I don’t think I’ll be posting too many updates this week. Internet time is at a premium (one PC for 8 volunteers), and each day’s fairly routine anyway.
I slept a little better last night, but it’s still soul-destroying when you wake to look at your watch and find it’s not even midnight yet.
We start at 7am, washing out the cubs’ cages and washing them down as well. They get all shampooed and stuff to make sure they’re clean and healthy. One has a tooth infection and gets some pills. Unlike a domestic cat, these beasts will actually eat them if they’re rammed into a chicken!
Then we set off for the temple for breakfast. Before entering the temple, the tigers have to have their feet washed in a “moat”. If you think it’s hard getting your moggy into a travel basket, you should try this… the smallest one is larger than any alsatian I’ve ever seen!
The cubs are tied up to posts around the edges of the temple floor in pairs (there are four of them) so they can stretch their legs and play while the monks bless the food and we all eat. It’s quite a routine, with the abbot and then the other monks each taking their share, then the remainder served up for the staff.
Each day, a family attends – I think by invitation – and they bring food with them too. This morning, they brought quite a variety including probably the most delicious mango I have ever tasted.
After this, we walk the tigers back to their cages and have free time till midday. I usually spend this having a wash, rinsing my clothes out and applying far too little suncream. Then, I pad down to the welcome area and chill out with a book and check my email.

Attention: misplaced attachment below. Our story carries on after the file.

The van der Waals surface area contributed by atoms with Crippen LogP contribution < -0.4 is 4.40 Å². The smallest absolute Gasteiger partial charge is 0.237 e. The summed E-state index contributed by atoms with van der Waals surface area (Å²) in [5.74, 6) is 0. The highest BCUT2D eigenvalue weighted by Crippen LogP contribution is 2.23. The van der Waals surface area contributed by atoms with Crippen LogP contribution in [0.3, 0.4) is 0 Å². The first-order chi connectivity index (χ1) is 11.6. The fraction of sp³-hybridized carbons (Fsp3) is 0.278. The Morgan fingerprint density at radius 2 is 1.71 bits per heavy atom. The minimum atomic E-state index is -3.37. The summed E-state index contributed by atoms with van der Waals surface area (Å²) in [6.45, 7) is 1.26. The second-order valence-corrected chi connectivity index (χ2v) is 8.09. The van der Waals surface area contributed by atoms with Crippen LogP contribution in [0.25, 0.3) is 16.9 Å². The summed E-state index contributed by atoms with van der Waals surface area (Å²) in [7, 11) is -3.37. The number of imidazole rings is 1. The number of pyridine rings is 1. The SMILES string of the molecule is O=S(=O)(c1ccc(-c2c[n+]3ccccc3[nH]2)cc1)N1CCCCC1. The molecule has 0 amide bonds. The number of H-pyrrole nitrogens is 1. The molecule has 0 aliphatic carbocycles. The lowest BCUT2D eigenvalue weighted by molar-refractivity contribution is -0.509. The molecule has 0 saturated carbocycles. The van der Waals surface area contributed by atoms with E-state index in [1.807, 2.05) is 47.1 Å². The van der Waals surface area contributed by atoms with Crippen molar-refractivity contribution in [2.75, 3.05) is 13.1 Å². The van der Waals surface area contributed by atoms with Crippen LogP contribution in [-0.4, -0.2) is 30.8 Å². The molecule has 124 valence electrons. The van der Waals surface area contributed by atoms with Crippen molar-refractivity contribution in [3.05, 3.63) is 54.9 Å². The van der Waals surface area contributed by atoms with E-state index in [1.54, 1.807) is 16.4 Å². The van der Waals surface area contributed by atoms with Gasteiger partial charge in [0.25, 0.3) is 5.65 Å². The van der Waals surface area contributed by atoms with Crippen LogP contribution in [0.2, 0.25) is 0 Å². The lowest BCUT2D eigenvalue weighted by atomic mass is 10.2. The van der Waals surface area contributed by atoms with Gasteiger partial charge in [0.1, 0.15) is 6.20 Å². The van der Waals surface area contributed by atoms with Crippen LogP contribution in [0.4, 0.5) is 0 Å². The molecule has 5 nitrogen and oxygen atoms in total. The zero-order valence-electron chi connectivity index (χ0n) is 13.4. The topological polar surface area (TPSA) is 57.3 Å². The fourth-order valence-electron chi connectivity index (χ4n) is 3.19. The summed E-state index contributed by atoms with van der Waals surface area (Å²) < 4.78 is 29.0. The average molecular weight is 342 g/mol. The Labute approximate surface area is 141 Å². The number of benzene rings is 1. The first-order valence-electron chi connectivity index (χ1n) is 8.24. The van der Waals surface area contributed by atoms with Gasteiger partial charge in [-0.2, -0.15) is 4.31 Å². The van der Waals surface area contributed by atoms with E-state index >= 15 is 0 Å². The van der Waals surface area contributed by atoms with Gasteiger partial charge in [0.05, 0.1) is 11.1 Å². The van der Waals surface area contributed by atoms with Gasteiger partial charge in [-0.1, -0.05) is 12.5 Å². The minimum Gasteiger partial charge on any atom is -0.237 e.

At midday, the cubs are walked down to the canyon area, and they’re followed an hour or so later by the adults. We walk down with the visitors, taking their photos. The next 3-4 hours are spent herding tourists round the canyon, much as we were the previous week.
Most tourists are great. They get a real buzz, just as I did. There’s always a handful who seem to think the rules don’t apply to them and they’ll argue until they’re blue in the face, seeming to think they’re some kind of exception. Actually, yesterday everyone was great except two groups – one of 3 people, one of 2. Both were Greek. I hope this is a coincidence.
When the sun’s starting to get lower and the temeratures ease off slightly (around 4pm), we walk the remaining tourists and tigers back up and go for a wash before dinner. This (yay) is cow pat guy every night. Last night we got 2 helpings, which I needed as I’d missed lunch. Then one of the staff drove into town with one of the volunteers clinging to him and brought back oranges and biscuits!
Tonight I have a new housemate – Zack. He was here a couple of weeks ago and is just back from Chang Mai. As it happens, he grew up with Courtney, one of the other volunteers.
I’ll likely post again towards the end of the week unless something spectacular happens, like I get eaten or something.